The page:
ISLAND REFUGE - South Gippsland

About the property

An island of hope

The Nooramunga Trust Ltd. has committed to the acquisition of a private island within the sheltered estuary waters of Corner Inlet, South Gippsland. 

Little Dog Island is located within the Nooramunga Marine and Coastal Park, near Port Albert.

Framed by the dramatic granite peaks of Wilsons Promontory to the south and the rolling hills of South Gippsland to the north, the 150-acre island sits within the Corner Inlet Ramsar site, a Wetland of International Importance.

The landscape represents an outstanding example of coastal saltmarsh, one of Victoria’s most distinctive ecological communities found only within inter-tidal zones where there are suitable mudflats sheltered from the sea. 

Saltmarsh ecosystems have suffered extensive degradation along the Victorian coastline and the remaining habitat requires committed protection.  

This purchase will do just that.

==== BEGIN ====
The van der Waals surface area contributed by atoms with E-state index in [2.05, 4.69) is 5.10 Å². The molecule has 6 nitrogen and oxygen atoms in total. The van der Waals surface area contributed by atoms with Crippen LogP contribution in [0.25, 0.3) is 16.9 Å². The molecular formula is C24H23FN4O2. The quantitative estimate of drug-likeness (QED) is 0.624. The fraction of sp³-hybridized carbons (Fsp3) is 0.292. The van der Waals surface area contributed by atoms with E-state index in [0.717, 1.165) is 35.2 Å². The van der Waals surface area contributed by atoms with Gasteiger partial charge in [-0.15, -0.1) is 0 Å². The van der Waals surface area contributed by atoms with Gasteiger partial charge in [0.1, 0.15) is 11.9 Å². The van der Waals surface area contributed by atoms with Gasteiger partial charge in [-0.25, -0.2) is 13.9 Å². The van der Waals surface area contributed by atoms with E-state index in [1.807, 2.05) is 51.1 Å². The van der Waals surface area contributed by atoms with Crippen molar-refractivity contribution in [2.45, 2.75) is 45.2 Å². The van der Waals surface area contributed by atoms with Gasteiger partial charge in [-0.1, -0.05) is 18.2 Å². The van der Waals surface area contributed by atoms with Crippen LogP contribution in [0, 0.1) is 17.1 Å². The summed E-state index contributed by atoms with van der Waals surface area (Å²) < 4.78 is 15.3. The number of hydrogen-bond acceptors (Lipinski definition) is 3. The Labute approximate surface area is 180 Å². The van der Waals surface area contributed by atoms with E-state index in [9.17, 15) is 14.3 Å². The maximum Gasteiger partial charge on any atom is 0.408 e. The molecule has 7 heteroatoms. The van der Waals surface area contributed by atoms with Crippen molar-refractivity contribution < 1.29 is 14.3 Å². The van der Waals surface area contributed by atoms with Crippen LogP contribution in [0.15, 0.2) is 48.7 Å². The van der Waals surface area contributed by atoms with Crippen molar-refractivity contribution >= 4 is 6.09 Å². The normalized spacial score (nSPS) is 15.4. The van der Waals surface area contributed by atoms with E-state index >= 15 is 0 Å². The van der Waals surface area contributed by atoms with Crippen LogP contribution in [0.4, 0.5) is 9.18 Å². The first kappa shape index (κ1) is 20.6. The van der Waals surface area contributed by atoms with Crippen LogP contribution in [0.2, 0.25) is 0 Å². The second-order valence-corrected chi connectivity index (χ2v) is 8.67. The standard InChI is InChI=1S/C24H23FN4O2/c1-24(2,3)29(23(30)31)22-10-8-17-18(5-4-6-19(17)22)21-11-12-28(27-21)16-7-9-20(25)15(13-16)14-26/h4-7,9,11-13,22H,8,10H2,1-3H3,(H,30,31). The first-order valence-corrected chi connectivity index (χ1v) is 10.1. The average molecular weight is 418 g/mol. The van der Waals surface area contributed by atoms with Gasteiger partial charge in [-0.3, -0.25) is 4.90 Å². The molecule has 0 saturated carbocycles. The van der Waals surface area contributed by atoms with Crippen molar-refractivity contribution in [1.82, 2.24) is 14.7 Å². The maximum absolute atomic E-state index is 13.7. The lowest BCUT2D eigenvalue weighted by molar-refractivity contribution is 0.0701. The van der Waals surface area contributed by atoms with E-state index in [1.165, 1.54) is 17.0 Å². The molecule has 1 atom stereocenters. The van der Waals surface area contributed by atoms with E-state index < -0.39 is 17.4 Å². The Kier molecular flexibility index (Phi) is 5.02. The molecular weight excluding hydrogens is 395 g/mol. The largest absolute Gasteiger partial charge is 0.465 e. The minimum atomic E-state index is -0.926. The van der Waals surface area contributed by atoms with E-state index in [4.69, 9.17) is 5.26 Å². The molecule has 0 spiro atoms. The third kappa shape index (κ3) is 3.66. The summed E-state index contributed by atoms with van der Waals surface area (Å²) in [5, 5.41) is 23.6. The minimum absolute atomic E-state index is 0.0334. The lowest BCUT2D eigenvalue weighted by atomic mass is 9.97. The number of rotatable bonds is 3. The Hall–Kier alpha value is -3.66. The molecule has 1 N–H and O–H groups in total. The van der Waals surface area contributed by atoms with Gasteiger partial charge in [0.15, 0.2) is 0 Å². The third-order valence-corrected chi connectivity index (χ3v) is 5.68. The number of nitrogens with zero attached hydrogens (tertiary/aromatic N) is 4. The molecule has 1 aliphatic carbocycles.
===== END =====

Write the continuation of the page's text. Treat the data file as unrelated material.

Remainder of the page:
Read more about the special features and the management plan and team below.

Distinctive ecology

The Little Dog Island property contains an outstanding representation of estuarine plant communities dominated by distinctive succulent plant species that have evolved special adaptations to cope with the extreme environment of high salt levels, water-logged soils and periodic disturbance.

Saltmarsh communities include a range of different habitats, including Mangrove wetlands and saline meadows that are important fish habitat, as well as grasslands, sedgelands and estuarine shrublands. 

The property provides suitable habitat for many threatened fauna species, including fish, migratory waders, small mammals and reptiles. 

A safe winter haven for the Orange-bellied parrot

Little Dog Island is ideally positioned to enhance the  Orange-bellied Parrot (OBP) recovery program.

OBPs have only one known breeding site, Melaleuca in south-western Tasmania (image top right shows viewing hide in Melaleuca). Each winter, the birds leave these grounds to seek out habitat on the thin coastal strip from East Gippsland to the Coorong in South Australia.